Hb 1:2-3; 2:2-4 • 2 Tm 1:6-8,13-14 • Lk 17:5-10
A person cannot be called faithful until his or her faith is tested and the test is passed. Many of us have had moments of deep despair, moments when our world seems to be coming apart. These moments come from a variety of human experiences: being fired from a job, severe financial crisis, making a humiliating mistake, the abandonment of a close friend, divorce, the knowledge that a loved one — or even ourselves — has a serious illness, or the death of a loved one. These crises and others, all of them painful and potentially life changing, can drive us into the pit of despair, and often we fear we shall never survive the pain.
When Habakkuk wrote, the residents of Jerusalem were in the worst despair possible staring at the city’s downfall and their destruction at the hands of the Babylonians. In the middle of the siege on Jerusalem, the people, in the depths of their despair, began to wonder if God cared for them anymore, and, even if He did care, was He capable of doing anything about their circumstances? Habakkuk sets these very human thoughts in writing, and many of us, in our own frustration and despair, have shared the same central question: How long, O Lord? I cry for help but you do not listen! I cry out to you, “Violence!” but you do not intervene.
Many people no longer active in their faith point to moments in their lives in which they felt utterly abandoned themselves. They doubted God’s concern if not His very existence and gave in to despair and subsequent cynicism, leaving the faith. Habakkuk is not as fatalistic. Habakkuk believes and preaches God’s ultimate victory: The just man, because of his faith, shall live. Our continuing challenge is not to give up on God.
For those of us who have suffered these terrible moments, St. Paul stands before us as both patron and example. Paul wrote to Timothy from prison knowing that he, Paul, was to be executed very soon. Paul had been imprisoned once before, house arrest actually, but the first time, believers sought Paul out and never left him alone in his confinement. Paul’s current imprisonment is different however. In July of A.D. 64, during the reign of the emperor Nero, half of Rome was destroyed by fire. Quite possibly Nero had set the fire himself in order to be able to rebuild the city according to his liking. The populace, believing Nero was guilty, was furious and pointing fingers, so Nero first tried to blame the fire on the Jews of Rome. No one believed the Jews would do such a thing, so Nero then blamed the strange and not well understood Christians. Persecution thus began. In this environment Paul was arrested, thrown in a dungeon and chained. Christians, fearing for their lives, abandoned Paul and fled.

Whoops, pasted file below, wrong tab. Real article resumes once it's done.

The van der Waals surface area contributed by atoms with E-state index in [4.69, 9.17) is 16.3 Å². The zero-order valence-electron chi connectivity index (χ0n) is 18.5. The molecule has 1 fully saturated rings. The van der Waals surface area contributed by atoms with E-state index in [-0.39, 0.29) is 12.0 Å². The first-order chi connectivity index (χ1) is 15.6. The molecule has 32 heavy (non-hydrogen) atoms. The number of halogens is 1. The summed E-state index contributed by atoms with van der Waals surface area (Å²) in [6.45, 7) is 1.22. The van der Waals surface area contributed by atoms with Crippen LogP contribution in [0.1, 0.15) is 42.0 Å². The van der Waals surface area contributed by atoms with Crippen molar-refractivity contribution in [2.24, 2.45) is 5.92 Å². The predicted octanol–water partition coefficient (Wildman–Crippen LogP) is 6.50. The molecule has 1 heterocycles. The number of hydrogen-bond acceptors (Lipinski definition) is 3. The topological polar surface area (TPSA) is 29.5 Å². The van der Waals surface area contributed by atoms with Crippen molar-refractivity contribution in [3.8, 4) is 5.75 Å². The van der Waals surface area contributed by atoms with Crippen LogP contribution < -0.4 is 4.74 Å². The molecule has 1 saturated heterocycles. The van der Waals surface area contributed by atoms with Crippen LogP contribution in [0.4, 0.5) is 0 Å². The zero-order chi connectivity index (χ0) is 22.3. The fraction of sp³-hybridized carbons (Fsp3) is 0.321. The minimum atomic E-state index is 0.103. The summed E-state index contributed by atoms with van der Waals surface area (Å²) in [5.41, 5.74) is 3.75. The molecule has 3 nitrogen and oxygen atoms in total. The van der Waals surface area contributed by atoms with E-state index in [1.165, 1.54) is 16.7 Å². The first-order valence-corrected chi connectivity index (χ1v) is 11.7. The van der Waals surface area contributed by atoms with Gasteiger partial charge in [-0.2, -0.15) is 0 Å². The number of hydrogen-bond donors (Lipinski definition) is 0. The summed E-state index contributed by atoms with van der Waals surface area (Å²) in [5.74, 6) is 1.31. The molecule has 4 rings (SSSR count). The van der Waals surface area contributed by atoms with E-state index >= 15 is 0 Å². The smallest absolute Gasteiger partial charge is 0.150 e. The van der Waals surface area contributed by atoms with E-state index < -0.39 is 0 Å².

Timothy, a young pastor put in place by Paul, is so loved by Paul that he refers to Timothy as his son. The last known letter of Paul’s life, Second Timothy, was written to Timothy not in the despair of one soon to be executed, rather it is a rousing battle cry to keep the faith even when it makes no sense to do so.
Today we are being challenged to stay faithful even when events force us to doubt God, doubt God’s concern, and perhaps even doubt God’s very existence. Our cry could also be like that of the apostles in our Gospel today, “Increase our faith!”
Last week, we heard the story of Lazarus and the rich man and of Jesus’ call to care for the poor. In the four verses preceding our passage today Jesus told his apostles that while the Pharisees held people to a high standard of belief and action, Jesus holds His followers to a higher standard. The apostles despaired of ever being able to be as good as Jesus would have us be. So, “Increase our faith!” they cried. Make it possible for us.
We, too, may find being a Christian impossible at times. Life can be very painful. Sometimes the pain is from the despair of human suffering. Sometimes the despair is from the demands of Jesus to “be perfect as my heavenly Father is perfect.”
Habakkuk tells us to believe in the vision of a just God and be patient. God will come. Paul, awaiting execution for living out the commands of Jesus, tells his most loved friend Timothy, “Bear your share of hardship for the gospel with the strength that comes from God.”
Do not give in to despair. We must see ourselves as servants who do their duty, believing in God and keeping to His ways, leaving despair behind.
FATHER STEINER, born and reared in Chattanooga, Tenn., is a priest of the Diocese of Nashville. He currently serves as rector of the Cathedral of the Incarnation in Nashville. Previously, he served in the diocesan high school as teacher, associate principal, and principal. He received his education from St. Meinrad Seminary in Indiana, the Gregorian University in Rome, and The Catholic University of America in Washington, D.C.